Study answer and limitations In the Framingham study (n=946), only 15.6% of hips in patients with frequent hip pain showed radiographic evidence of hip osteoarthritis, and 20.7% of hips with radiographic hip osteoarthritis were frequently painful. The sensitivity of radiographic hip osteoarthritis for hip pain localised to the groin was 36.7%, specificity 90.5%, positive predictive value 6.0%, and negative predictive value 98.9%. Results did not differ much for hip pain at other locations or for painful internal rotation. In the Osteoarthritis Initiative study (n=4366), only 9.1% of hips in patients with frequent pain showed radiographic hip osteoarthritis, and 23.8% of hips with radiographic hip osteoarthritis were frequently painful. The sensitivity of definite radiographic hip osteoarthritis for hip pain localised to the groin was 16.5%, specificity 94.0%, positive predictive value 7.1%, and negative predictive value 97.6%. Results also did not differ much for hip pain at other locations.

What this study adds Hip pain was not present in many hips with radiographic osteoarthritis, and many hips with pain did not show radiographic hip osteoarthritis. Most older participants with a high suspicion for clinical hip osteoarthritis (groin or anterior pain and/or painful internal rotation) did not have radiographic hip osteoarthritis, suggesting that in many cases, hip osteoarthritis might be missed if diagnosticians relied solely on hip radiographs.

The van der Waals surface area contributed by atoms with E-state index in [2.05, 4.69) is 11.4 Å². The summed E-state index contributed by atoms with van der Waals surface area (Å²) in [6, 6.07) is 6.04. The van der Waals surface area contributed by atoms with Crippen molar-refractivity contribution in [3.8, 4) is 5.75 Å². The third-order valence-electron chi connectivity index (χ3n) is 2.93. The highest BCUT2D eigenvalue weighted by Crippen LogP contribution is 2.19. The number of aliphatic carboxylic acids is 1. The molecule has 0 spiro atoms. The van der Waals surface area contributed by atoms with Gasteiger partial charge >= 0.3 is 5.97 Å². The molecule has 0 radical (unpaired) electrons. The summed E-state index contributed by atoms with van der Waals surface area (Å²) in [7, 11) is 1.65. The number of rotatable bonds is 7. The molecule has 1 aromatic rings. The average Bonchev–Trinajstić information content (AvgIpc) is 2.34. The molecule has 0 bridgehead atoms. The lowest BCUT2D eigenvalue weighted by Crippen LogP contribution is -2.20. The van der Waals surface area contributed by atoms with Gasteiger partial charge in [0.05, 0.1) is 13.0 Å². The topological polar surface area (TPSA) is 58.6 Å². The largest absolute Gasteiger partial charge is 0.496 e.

Funding, competing interests, data sharing See the full paper on thebmj.com for funding. The authors have no competing interests. Additional data are available from bevochan{at}bu.edu.

Footnotes

  • Contributors: CK, MCN, DTF, and AG conceived and designed the study. CK, NEL, TL, PMJ, DTF, and AG acquired the data. CK, JN, SV, MMC, IT, MCN, DTF, and AG analysed and interpreted the data. CK drafted the article, and all authors were responsible for revision of critical important intellectual content. CK is the guarantor. DTF and AG contributed equally to this paper.